A former U.S. attorney sued South Florida water managers Friday, alleging their initial talks about the proposed $1.75 billion U.S. Sugar buyout violated the state's Government -in-the-Sunshine Law.
Among other steps, Dexter Lehtinen wants a Palm Beach County circuit judge to toss out the South Florida Water Management District's "statement of principles" outlining the broad terms of the deal, which could convert 187,000 acres of farmland into marshes and reservoirs to help restore the Everglades.
The suit complains that Gov. Charlie Crist's representatives and district leaders, including members of the district's board, "participated in secret negotiations" on the proposed deal before Crist announced it June 24.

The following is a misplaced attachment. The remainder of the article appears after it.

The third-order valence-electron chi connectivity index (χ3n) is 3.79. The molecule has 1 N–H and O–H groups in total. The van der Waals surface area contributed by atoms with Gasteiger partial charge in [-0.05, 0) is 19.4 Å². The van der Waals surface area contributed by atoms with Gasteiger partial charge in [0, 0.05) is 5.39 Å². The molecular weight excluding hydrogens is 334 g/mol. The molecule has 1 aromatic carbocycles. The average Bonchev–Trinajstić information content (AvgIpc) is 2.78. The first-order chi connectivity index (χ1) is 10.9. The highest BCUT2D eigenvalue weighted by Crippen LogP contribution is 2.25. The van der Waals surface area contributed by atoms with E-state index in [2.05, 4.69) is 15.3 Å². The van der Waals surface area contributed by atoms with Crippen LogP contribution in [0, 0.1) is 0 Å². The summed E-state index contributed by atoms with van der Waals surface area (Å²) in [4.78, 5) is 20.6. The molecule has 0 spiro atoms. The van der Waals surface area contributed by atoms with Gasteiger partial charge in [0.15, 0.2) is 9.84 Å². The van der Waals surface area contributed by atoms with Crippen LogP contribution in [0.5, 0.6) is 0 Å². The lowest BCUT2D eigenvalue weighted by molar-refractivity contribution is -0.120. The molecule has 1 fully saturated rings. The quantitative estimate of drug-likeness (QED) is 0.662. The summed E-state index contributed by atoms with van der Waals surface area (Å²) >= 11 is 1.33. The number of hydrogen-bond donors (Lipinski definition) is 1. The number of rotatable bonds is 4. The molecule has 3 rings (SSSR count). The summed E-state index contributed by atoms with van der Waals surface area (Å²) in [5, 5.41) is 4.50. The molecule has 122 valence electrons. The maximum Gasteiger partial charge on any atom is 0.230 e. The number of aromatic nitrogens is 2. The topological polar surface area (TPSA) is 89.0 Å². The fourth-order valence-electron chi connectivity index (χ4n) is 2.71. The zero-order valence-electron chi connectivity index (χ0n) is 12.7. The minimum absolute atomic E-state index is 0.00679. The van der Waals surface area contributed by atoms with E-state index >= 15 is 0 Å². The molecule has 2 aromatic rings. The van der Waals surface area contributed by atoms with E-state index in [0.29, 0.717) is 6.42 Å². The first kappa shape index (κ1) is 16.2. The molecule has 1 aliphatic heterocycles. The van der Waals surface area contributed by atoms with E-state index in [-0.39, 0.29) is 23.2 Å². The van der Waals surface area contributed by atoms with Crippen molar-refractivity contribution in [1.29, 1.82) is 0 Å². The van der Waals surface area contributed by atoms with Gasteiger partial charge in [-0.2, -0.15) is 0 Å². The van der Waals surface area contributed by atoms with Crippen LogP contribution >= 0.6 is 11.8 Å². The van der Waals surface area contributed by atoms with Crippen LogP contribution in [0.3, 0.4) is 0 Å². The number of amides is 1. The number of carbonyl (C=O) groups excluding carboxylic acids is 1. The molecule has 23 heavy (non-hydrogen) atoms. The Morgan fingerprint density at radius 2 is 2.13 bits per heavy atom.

"The transparency issue is critical," Lehtinen said in an interview. "They have developed this without revealing the details and without answering the serious questions. The Sunshine Law is designed to allow the public to get answers to those questions."
Water managers defended the deal, calling it one of the most important moves to protect the Everglades since the creation of Everglades National Park in 1947.
In a statement Friday, the district said it "remains committed to open government and conducting itself according to the letter and spirit of the law throughout these complex and delicate negotiations."